The leukemia drug Sprycel, made by Bristol-Myers Squibb Co., might cause dangerously high blood pressure in the lungs, health regulators warned this week.
The rare condition affects arterial pressure in the lungs. Called pulmonary arterial hypertension, it causes the heart work overtime to pump blood into the lungs. That, in turn, can raise the risk of a weakened heart muscle.
A dozen cases of PAH have been logged in Bristol-Myers’ global database. None of them is linked directly to the drug and no deaths have occurred as a result.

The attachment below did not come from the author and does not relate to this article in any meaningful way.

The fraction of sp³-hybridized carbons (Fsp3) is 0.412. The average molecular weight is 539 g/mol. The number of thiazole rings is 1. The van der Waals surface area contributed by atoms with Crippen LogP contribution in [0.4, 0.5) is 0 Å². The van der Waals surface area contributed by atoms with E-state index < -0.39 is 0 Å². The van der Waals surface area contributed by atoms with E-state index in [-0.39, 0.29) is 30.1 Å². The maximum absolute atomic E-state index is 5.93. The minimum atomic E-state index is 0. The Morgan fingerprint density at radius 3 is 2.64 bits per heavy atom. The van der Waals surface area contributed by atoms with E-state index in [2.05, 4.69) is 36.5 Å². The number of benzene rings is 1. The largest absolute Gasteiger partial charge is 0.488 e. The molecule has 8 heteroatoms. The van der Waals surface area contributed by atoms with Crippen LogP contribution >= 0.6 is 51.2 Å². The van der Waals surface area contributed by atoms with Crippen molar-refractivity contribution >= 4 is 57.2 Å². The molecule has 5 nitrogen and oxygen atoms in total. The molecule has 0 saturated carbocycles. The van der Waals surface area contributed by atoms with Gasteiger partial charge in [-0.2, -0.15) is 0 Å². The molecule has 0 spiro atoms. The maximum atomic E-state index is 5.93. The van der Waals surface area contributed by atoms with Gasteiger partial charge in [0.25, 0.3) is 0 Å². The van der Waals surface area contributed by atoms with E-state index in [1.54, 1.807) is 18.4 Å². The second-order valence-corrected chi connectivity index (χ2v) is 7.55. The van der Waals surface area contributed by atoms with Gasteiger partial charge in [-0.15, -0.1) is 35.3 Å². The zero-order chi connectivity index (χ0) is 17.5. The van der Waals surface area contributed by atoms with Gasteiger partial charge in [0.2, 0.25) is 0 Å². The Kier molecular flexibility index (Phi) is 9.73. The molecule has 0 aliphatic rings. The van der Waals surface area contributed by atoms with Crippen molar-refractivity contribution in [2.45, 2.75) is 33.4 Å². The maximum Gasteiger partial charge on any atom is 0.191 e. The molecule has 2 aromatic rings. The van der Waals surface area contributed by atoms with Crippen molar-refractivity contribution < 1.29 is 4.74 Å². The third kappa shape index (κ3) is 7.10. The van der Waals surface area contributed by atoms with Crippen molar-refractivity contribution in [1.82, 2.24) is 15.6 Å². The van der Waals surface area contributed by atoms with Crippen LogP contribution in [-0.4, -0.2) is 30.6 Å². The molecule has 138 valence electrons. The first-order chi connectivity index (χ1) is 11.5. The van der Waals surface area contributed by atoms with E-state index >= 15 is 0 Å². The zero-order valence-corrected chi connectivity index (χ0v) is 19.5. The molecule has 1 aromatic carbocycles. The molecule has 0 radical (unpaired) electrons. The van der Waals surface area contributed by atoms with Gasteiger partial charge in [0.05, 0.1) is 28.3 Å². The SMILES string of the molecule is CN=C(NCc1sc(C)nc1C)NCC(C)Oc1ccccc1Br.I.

The drug gained U.S. approval in 2006. The Food and Drug Administration said Sprycel “should be permanently discontinued” if PAH is confirmed in a patient using the medication.